why don’t you people go back to looking for black helicopters in your backyard and let the adults worry about politics

    Comment by Timmie Timson — May 17, 2007 @ 7:45 am
  12. Timmie, I know it must be surprising to you but there are people out there who believe in the founding principals of the USA such as self-government, liberty, following, and protecting the Constitution of the United States.

    Comment by uhm — May 17, 2007 @ 7:55 am
  13. Timmie, (odd handle for someone who is claiming the mantle of adulthood)

    In answer to your questions,
    1) Ron Paul has a coherent philosophy which he follows. He has hundreds of essays which he has published explaining his positions, which are well integrated with Jeffersonian principles (remember that wackaloon thomas Jefferson?), and the Austrian school of Economics (the guys whose policies kept Austrian economy from collapsing like Germany’s after World War I).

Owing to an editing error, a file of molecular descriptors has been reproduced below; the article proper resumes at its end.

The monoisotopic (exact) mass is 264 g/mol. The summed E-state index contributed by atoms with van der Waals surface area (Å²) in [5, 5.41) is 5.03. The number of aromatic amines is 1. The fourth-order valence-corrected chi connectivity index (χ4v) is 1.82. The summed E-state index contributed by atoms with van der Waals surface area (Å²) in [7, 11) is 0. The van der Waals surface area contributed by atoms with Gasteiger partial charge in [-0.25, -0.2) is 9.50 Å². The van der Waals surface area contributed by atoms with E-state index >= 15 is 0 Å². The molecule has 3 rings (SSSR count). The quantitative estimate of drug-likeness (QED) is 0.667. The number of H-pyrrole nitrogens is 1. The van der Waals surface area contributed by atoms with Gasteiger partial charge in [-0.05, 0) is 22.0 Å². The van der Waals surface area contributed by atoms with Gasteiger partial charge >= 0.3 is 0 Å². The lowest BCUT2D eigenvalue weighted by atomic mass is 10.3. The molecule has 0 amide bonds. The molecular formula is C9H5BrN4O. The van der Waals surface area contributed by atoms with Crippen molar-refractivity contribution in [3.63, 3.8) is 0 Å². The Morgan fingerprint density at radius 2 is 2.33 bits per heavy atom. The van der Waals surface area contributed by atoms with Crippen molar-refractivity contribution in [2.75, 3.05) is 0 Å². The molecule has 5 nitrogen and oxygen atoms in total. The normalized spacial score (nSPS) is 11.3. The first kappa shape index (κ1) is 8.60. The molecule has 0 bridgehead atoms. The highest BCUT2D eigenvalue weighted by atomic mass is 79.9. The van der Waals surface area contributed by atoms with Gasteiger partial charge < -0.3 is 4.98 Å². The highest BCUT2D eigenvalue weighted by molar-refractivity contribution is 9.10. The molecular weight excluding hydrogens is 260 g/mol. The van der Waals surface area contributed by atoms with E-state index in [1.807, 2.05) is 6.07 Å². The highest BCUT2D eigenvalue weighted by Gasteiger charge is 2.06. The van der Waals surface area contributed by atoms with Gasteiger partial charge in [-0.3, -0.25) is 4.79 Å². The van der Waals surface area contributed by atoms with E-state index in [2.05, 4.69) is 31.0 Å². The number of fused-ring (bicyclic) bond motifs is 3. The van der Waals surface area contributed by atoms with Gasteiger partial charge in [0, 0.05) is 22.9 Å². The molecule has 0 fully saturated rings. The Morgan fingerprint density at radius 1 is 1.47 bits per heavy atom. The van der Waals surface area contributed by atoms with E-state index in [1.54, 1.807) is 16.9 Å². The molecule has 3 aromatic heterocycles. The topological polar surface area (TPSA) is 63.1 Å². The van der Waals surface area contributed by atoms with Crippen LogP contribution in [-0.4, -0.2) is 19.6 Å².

Thus, his positions are plausible and do represent what he would hope to accomplish in office.

    2) Do we believe it will happen? Speaking only for myself, probably not. As the other Republican candidates have demonstrated, the dominant political debate in this country is between various flavors of socialism. How likely he is to be permitted to implement his policies is absolutely irrelevant when addressing the question of whether or not his policies are good or bad.

    As I like to put it, I don’t think I will ever live in a society free of political corruption, but that does not stop me from advocacy against it.

    I personally don’t think Ron Paul has a snowball’s chance of becoming president. At best, he will play McGovern’s role in the 1972 election. Even if he were to win, he would face such opposition from Congress that he would probably be impeached after his first year in office for refusing to bow to Congress.